Description : Synthesizing decades of research, this book advances a theory of the psychological and neurophysiological correlates of conscious experience. Prinz argues that consciousness always arises at a particular stage of perceptual processing, the intermediate level, and that consciousness depends on attention.
Description : The trailblazing investigation of a question that has confounded us for centuries: how is consciousness created? In Self Comes to Mind, world-renowned neuroscientist Antonio Damasio goes against the long-standing idea that consciousness is separate from the body, presenting compelling new scientific evidence that consciousness - what we think of as a mind with a self - is in fact a biological process created by a living organism. His view entails a radical change in the way the history of the conscious mind is viewed and told, suggesting that the brain’s development of a human self is a challenge to nature’s indifference. Groundbreaking ideas and beautifully written, this is essential reading for anyone curious about the foundations of mind and self. ‘Will give pleasure to anyone interested in original thinking about the brain...Breathtakingly original’ Financial Times ‘Damasio introduces some novel ideas...intriguing’ New Scientist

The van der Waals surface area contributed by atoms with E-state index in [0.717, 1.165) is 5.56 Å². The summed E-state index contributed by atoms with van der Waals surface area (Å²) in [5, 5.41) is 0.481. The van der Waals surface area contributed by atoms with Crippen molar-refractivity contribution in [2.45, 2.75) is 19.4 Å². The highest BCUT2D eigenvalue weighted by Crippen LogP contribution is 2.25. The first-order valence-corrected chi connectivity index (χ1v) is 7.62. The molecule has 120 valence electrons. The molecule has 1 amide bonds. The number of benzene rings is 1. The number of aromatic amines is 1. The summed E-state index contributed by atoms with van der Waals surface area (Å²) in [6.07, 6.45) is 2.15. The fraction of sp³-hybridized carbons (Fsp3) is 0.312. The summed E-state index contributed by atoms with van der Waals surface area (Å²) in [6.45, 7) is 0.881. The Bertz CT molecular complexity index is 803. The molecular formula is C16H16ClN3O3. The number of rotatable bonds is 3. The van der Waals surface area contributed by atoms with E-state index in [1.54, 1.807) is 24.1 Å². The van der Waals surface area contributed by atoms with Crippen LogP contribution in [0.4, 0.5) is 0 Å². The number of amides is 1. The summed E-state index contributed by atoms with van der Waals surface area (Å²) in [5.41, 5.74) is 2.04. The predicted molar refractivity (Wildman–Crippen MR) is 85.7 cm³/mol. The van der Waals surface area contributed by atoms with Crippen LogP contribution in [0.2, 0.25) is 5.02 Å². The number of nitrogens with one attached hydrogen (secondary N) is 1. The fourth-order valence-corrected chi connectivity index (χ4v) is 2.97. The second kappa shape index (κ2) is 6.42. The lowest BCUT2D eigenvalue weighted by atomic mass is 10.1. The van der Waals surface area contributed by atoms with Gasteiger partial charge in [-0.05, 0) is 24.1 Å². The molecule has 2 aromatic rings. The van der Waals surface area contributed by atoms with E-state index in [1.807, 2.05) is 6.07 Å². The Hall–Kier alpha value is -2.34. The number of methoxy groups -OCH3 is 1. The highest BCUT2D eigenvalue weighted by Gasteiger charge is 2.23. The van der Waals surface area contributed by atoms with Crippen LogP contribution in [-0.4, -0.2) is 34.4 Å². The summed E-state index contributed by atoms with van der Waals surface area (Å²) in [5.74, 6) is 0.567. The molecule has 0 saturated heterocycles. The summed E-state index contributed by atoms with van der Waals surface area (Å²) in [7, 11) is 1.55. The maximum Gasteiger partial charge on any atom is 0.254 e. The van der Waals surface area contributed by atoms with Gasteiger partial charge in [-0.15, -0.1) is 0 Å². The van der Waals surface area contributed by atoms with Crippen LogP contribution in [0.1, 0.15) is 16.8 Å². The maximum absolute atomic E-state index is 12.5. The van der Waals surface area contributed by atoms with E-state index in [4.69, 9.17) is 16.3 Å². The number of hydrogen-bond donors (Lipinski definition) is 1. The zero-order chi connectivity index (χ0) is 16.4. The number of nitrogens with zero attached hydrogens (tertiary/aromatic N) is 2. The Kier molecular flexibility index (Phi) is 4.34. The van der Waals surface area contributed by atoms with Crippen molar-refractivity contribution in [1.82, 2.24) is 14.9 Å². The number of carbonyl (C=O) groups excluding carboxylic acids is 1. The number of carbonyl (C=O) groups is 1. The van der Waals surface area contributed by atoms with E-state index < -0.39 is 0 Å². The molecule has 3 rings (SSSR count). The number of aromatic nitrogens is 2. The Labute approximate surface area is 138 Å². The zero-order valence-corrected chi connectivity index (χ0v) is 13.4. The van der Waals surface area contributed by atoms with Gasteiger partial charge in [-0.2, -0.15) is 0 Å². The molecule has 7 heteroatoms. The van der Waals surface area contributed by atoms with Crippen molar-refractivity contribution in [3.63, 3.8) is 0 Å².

Description : Writing in a rigorous, thought-provoking style, the author takes us on a far-reaching tour through the philosophical ramifications of consciousness, offering provocative insights into the relationship between mind and brain.